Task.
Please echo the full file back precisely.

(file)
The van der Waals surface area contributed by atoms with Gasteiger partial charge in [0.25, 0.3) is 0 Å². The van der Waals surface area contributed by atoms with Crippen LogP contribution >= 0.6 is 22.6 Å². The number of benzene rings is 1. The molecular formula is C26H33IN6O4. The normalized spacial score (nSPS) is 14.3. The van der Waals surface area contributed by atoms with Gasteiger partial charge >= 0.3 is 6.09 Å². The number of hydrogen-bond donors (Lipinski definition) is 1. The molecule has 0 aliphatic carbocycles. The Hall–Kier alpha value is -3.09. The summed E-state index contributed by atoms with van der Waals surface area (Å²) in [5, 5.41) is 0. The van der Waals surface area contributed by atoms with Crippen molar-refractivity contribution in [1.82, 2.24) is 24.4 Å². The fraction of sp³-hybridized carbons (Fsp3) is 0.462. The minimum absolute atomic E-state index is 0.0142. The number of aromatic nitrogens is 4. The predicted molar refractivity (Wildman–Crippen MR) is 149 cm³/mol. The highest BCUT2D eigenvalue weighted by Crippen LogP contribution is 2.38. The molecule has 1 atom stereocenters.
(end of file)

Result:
The van der Waals surface area contributed by atoms with Gasteiger partial charge in [0.25, 0.3) is 0 Å². The van der Waals surface area contributed by atoms with Crippen LogP contribution >= 0.6 is 22.6 Å². The number of benzene rings is 1. The molecular formula is C26H33IN6O4. The normalized spacial score (nSPS) is 14.3. The van der Waals surface area contributed by atoms with Gasteiger partial charge >= 0.3 is 6.09 Å². The number of hydrogen-bond donors (Lipinski definition) is 1. The molecule has 0 aliphatic carbocycles. The Hall–Kier alpha value is -3.09. The summed E-state index contributed by atoms with van der Waals surface area (Å²) in [5, 5.41) is 0. The van der Waals surface area contributed by atoms with Crippen molar-refractivity contribution in [1.82, 2.24) is 24.4 Å². The fraction of sp³-hybridized carbons (Fsp3) is 0.462. The minimum absolute atomic E-state index is 0.0142. The number of aromatic nitrogens is 4. The predicted molar refractivity (Wildman–Crippen MR) is 149 cm³/mol. The highest BCUT2D eigenvalue weighted by Crippen LogP contribution is 2.38. The molecule has 1 atom stereocenters.